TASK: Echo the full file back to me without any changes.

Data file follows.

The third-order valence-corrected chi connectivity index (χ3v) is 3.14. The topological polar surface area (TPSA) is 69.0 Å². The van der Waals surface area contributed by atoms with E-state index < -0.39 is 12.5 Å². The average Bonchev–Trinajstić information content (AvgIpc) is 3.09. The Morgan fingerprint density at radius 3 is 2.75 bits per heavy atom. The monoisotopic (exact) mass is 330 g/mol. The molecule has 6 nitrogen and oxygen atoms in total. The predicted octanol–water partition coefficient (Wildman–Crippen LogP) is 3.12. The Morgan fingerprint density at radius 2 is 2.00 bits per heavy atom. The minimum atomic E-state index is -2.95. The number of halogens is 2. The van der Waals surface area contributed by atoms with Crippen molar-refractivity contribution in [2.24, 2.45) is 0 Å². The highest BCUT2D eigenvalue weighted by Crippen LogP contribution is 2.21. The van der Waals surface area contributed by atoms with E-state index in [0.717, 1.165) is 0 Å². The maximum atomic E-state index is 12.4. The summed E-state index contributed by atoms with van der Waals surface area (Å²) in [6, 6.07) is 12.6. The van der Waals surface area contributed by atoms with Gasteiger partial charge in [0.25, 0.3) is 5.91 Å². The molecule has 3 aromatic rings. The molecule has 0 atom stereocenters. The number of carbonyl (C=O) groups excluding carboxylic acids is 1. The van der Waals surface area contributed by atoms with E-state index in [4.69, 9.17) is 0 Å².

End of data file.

The third-order valence-corrected chi connectivity index (χ3v) is 3.14. The topological polar surface area (TPSA) is 69.0 Å². The van der Waals surface area contributed by atoms with E-state index < -0.39 is 12.5 Å². The average Bonchev–Trinajstić information content (AvgIpc) is 3.09. The Morgan fingerprint density at radius 3 is 2.75 bits per heavy atom. The monoisotopic (exact) mass is 330 g/mol. The molecule has 6 nitrogen and oxygen atoms in total. The predicted octanol–water partition coefficient (Wildman–Crippen LogP) is 3.12. The Morgan fingerprint density at radius 2 is 2.00 bits per heavy atom. The minimum atomic E-state index is -2.95. The number of halogens is 2. The van der Waals surface area contributed by atoms with Crippen molar-refractivity contribution in [2.24, 2.45) is 0 Å². The highest BCUT2D eigenvalue weighted by Crippen LogP contribution is 2.21. The van der Waals surface area contributed by atoms with E-state index in [0.717, 1.165) is 0 Å². The maximum atomic E-state index is 12.4. The summed E-state index contributed by atoms with van der Waals surface area (Å²) in [6, 6.07) is 12.6. The van der Waals surface area contributed by atoms with Gasteiger partial charge in [0.25, 0.3) is 5.91 Å². The molecule has 3 aromatic rings. The molecule has 0 atom stereocenters. The number of carbonyl (C=O) groups excluding carboxylic acids is 1. The van der Waals surface area contributed by atoms with E-state index in [4.69, 9.17) is 0 Å².